Our last planned trip in Peru after Machu Picchu was to visit the Uros Floating Islands which was planned for several days later. Whilst still in Cusco, we had a one day trip quadbiking to Maras Salt Lakes and Moray.
Moray and Maras Salt Lakes
For the price, it was totally worthwhile to go quadbiking along the rocky trails from Moray to Maras Salt Lakes. Although I’ve already visited a few ruins, Moray was quite different in that it truly portrayed the ingenuity of the Incan civilisation. Aside from the aesthetically pleasing concentric circles layering up above each other, who would have known that Incans used this place as an experiment lab to test the effects of temperature and altitude in respect to growing crops.
Uros Floating Islands
After a 10 hour coach ride from Cusco we arrived to Puno in the freezing cold morning before catching a ferry on Lake Titicaca. Although its called a lake, not to mention the largest lake in South America and the highest lake in the world, looking at into the plain of blue, it felt more like going out into a sea instead. We weaved through many tall bush of reeds until midday before finally reaching the little man-made islands.
Aboard one of the islands, we were greeted by a very friendly island owner and his family of consisting of his three wives (yes that is correct), and five children. He slowly explained how the islands were constructed, how they sustained on the reeds and fish, before offering us a ride( we had to pay for it ) on his funny shaped boat,his children accompanying us singing a bunch of children’s songs in various languages ( french, english, italian, chinese, japanese, korean…). As a city dweller, I felt both amazed and guilty at the time. I was amazed by how there were people in this world who could live on a lake for the majority of their lives on a small island about the size of two 50m swimming pools, and they were able to lead such satisfying and happy lives with very little get by, where as I and probably many others living in the western world still feel dissatisfaction despite having so much more…
After leaving the floating islands, we made our way to Amantani Island where we homestayed at one of the locals houses for the night. Although they had little to offer, we were given warm soup and some vegetables which was much pleasing in the exceptionally cold night. I was given a piece of chewy white egg-like piece of food which turned out to be cheese. Although the island wasn’t particularly big, it had a large sports field at the top of the island was their sun temple.
The next day we went to a slightly larger neighbouring island for lunch. The main plaza was at the very top of the island thus another gruelling walk uphills. We got back Puno late in the afternoon but with nowhere to go and our return coach five hours later, we picked a random restaurant near the main plaza to stay, taking turns to order food after each of us finished to fill up the 5 hour gap although the waitress didn’t seem to mind that we stayed there for so long.
The rest of the trip was spent uneventfully at Cusco before another 36 hour flight from Lima to Uruguay, Santiago, Aukland and finally back at Sydney, ending one of the harshest journeys yet!
Ever since my short lived trek to Machu Picchu, I have been rather irritated and angry for the rest of the trip. Considering the fact that I had to spend alot more than I had to per day compared to my trip to Japan, and having to endure much harsher conditions, I wasn’t particularly impressed by the events that progressed. My arms that were covered in mosquito bites, getting sick and tired almost every second day, and the same junk food almost every day would definitely conclude this trip as my worst overseas holiday to date. I even felt a sense of regret after returning, thinking I could have ended my university life on a more relaxing vacation in Bali or returning to China for once in ten odd years for $5000AUD.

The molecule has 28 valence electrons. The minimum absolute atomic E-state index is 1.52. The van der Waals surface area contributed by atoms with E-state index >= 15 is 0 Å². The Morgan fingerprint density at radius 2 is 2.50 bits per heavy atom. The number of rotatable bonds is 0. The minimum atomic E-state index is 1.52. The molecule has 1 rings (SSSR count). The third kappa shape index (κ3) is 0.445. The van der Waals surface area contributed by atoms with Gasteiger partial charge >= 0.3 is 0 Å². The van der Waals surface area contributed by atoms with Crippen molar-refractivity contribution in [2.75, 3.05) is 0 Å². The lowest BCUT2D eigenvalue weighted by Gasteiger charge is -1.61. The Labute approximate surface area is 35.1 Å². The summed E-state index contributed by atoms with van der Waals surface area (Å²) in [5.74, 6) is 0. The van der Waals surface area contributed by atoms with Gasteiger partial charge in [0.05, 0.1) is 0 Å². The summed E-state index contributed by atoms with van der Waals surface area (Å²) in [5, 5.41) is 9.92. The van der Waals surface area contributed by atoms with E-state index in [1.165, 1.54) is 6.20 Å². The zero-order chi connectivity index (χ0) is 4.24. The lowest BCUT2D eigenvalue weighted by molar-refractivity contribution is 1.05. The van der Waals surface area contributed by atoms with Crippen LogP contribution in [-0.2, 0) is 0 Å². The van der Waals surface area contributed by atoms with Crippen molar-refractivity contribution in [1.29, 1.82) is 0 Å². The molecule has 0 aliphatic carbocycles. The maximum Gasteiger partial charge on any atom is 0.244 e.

However, its been eight months since this trip and although my arms are still covered with the same mosquito bites, the sense of regret has disappeared, reminiscing back at the times I suffered along the way as if it happened yesterday, I feel that at the very least I have had a very unique experience, one that I could not possibly get in a Western world. Visiting the various ruins along the way whilst learning about the ingenuities of the ancient Incan civilisation and the way of life of people living in a mountainous environment, one that is vastly different to mine, has given me some new perspectives of life. I also appreciate the exceptionally consistent and great weather, Limonada and Pisco Sours, and the very friendly people of Peru.
Despite being a third world country, one thing that stood out to me was how efficient Peru was. Although they heavily relied on word of mouth to transmit messages and get things done, this quick and simple method seems so much more effective than the complex methods large corporations of the western world use. Although I didn’t have the best hiking journey, the agencies arrangements to get me to Machu Picchu was as simple as me telling them my plans of which places I wished to visit, in which they organised the all the hotels and transportation. In contrast to that, trying to change my phone number in Australia results in several hours of talking to an automated phone operator, going through several departments before learning that I do not have the authorisation to do so. Thus, this one aspect of Peru makes me amazed at how organised and easy it is to live in Peru as a foreigner if food and altitude wasn’t an issue.